Resources on Comforting the Grieving


What Do We Say to Grieving People? (Nancy Guthrie): Nancy and her husband have lost two children. Here she offers advice for overcoming the barrier of awkwardness when you want to comfort a grieving person but don’t know what to say.

Yes, You Should Say Something: Overcoming Awkwardness with Grieving People (Nancy Guthrie): Grieving people aren’t expecting you to say something that will take away the hurt. They just want you to be willing to hurt with them, willing to overcome the awkwardness to engage. Nancy’s advice takes the pressure off of people to say the “perfect thing” and offers specific suggestions for what to say to someone who is grieving. Specifically, grieving people long to hear the name of the person who died, and they want to hear your stories and memories about their loved one.

What Not to Ask Someone Suffering (Nancy Guthrie): Nancy explains why “How are you?” is an unhelpful question for a grieving person and offers excellent alternative questions to ask.

How Not to Help a Sufferer (Gavin Ortlund): There are four ways we tend to be like Job’s friends in our attempts to help the suffering: appeal too quickly to God’s sovereignty, launch into a story of how God helped you in your suffering, minimize the wrongdoing that caused the suffering, and emphasize character formation over compassion. The author discusses how we can avoid these pitfalls and provide Christ-like comfort instead. 

Why We Fail the Grieving (Philip Kenyon): This article names three reasons why the bereaved easily drop off the church’s radar—feelings of awkwardness, discomfort with our mortality, and unrealistic expectations—and how to overcome them. Then the author suggests a schedule of tangible things the church can do to follow up with a member who has experienced loss (phone calls, cards, etc.) and offers a few cautions.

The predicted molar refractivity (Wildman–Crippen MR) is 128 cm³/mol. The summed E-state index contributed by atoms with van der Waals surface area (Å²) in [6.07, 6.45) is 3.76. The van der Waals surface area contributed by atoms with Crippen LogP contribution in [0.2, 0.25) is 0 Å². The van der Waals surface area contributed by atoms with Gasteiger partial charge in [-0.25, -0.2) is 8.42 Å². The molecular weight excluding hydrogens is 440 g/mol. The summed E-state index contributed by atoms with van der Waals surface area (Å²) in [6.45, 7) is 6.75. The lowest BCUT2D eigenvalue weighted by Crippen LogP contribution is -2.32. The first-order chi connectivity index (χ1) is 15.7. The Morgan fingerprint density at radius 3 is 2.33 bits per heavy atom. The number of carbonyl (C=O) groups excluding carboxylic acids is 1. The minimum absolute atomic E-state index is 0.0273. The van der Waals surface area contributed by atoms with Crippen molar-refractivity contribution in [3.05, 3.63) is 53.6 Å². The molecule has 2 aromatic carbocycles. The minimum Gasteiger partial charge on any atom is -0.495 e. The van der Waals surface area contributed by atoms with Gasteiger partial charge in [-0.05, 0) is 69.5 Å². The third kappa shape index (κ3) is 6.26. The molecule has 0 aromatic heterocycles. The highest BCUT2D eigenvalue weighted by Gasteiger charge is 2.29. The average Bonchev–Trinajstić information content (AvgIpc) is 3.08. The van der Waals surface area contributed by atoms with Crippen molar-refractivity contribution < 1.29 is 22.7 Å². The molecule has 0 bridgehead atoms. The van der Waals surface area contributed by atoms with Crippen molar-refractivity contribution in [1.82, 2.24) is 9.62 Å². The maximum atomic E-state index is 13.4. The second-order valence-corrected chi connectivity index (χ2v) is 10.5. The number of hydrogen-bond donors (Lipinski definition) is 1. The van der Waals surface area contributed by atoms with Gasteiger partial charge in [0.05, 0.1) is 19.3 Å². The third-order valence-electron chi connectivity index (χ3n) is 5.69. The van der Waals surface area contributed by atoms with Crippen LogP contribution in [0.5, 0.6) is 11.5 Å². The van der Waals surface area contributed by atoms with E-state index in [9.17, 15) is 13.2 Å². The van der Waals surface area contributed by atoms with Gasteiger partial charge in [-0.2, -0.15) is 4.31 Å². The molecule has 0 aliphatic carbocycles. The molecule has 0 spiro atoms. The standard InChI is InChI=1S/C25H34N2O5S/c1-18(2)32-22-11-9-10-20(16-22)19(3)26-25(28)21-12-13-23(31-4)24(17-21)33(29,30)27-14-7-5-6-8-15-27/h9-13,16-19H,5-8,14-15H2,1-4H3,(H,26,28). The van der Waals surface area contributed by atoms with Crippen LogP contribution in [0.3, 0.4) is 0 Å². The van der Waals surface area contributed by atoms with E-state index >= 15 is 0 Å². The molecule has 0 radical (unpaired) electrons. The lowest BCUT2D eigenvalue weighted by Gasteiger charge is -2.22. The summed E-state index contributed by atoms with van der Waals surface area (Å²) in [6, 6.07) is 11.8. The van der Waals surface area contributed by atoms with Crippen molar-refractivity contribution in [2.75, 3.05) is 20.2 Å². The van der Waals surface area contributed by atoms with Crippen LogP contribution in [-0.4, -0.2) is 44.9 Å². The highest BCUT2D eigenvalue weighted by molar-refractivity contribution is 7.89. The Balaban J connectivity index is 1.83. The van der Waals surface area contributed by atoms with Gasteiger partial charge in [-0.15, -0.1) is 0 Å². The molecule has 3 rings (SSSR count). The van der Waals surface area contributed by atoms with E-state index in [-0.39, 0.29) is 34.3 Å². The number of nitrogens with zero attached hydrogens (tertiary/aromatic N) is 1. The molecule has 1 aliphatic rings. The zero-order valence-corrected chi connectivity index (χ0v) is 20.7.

Loving Those Who Grieve (Justin Taylor): How do we as the body of Christ reach out to the bereaved and give comfort without adding to their pain? This article summarizes suggestions for both those who are grieving and for those who can comfort them (be patient, remember that grief comes in waves, don’t force small talk, etc.).

Understanding Grief (Charles Stanley): This article discusses the stages of the grieving process so we can show understanding and patience toward those who are in various stages of grief for varying lengths of time.

Comforting a Grieving Family: Using the acronym “B.L.E.S.S.,” this article offers suggestions drawn from the author’s pastoral experience in comforting the bereaved: be physically present, listen to them, empathize with their pain, share a passage of Scripture, say a prayer for them.

Taking the Journey of Grief with Hope (Brad Hambrick): This is a series of nine videos from a seminar on grief by pastor and biblical counselor Brad Hambrick. Each video addresses one of nine steps through the journey of grief (prepare for it, acknowledge it, understand its impact, mourn and experience God’s comfort, understand the gospel story that gives meaning to the experience, etc.). The page also includes links to a wealth of other resources on grief.

How to Discourage a Grieving Friend (Vaneetha Rendall Risner): The author recalls mistakes she made in trying to comfort grieving friends, then offers insight she learned from being on the other side: Don’t add to their burden by analyzing their grief. Don’t offer suggestions or pat answers. Don’t magnify their pain by minimizing their struggle. Instead, be willing to sit and listen, grieve with them, and pray for them.

Books and Ministries

“Comforting the Bereaved: For Pastors and Others Who Minister,” by Warren W. Wiersbe, David W. Wiersbe, Moody Press, 1985. An excellent, brief book on shepherding those who have lost loved ones. Click here.

Don’t Sing Songs to a Heavy Heart: How to Relate to Those Who Are Suffering,” by Kenneth C. Haugk, Stephen Ministries, 2045 Innerbelt Business Center Drive, St. Louis, Missouri, 2004. Haugk presents good, practical insight into comforting the bereaved, showing both what not to do or say, as well as suggestions that really do help, based on years of experience. The Stephen Ministries provides good teaching and training for counseling ministry in the church and has produced many good resources.